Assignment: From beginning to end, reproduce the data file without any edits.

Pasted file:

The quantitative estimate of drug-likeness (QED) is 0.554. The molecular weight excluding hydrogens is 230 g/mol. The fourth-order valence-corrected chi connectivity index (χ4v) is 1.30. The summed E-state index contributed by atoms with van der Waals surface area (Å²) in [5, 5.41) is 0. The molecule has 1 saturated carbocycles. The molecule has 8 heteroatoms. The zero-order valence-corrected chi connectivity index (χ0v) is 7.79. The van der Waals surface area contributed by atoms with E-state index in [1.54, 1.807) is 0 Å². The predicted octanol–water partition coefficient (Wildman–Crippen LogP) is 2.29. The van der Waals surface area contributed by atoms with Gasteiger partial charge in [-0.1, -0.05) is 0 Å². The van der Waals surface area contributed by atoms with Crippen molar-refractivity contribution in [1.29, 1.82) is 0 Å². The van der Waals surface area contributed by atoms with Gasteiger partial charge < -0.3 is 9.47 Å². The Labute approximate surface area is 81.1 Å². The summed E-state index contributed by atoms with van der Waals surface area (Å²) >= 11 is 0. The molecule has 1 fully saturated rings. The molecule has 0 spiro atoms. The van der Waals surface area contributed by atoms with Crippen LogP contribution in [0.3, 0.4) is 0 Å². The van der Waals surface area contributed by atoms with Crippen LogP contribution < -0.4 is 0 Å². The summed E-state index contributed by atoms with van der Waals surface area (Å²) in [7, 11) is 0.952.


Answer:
The quantitative estimate of drug-likeness (QED) is 0.554. The molecular weight excluding hydrogens is 230 g/mol. The fourth-order valence-corrected chi connectivity index (χ4v) is 1.30. The summed E-state index contributed by atoms with van der Waals surface area (Å²) in [5, 5.41) is 0. The molecule has 1 saturated carbocycles. The molecule has 8 heteroatoms. The zero-order valence-corrected chi connectivity index (χ0v) is 7.79. The van der Waals surface area contributed by atoms with E-state index in [1.54, 1.807) is 0 Å². The predicted octanol–water partition coefficient (Wildman–Crippen LogP) is 2.29. The van der Waals surface area contributed by atoms with Gasteiger partial charge in [-0.1, -0.05) is 0 Å². The van der Waals surface area contributed by atoms with Crippen molar-refractivity contribution in [1.29, 1.82) is 0 Å². The van der Waals surface area contributed by atoms with Gasteiger partial charge < -0.3 is 9.47 Å². The Labute approximate surface area is 81.1 Å². The summed E-state index contributed by atoms with van der Waals surface area (Å²) >= 11 is 0. The molecule has 1 fully saturated rings. The molecule has 0 spiro atoms. The van der Waals surface area contributed by atoms with Crippen LogP contribution in [0.3, 0.4) is 0 Å². The van der Waals surface area contributed by atoms with Crippen LogP contribution < -0.4 is 0 Å². The summed E-state index contributed by atoms with van der Waals surface area (Å²) in [7, 11) is 0.952.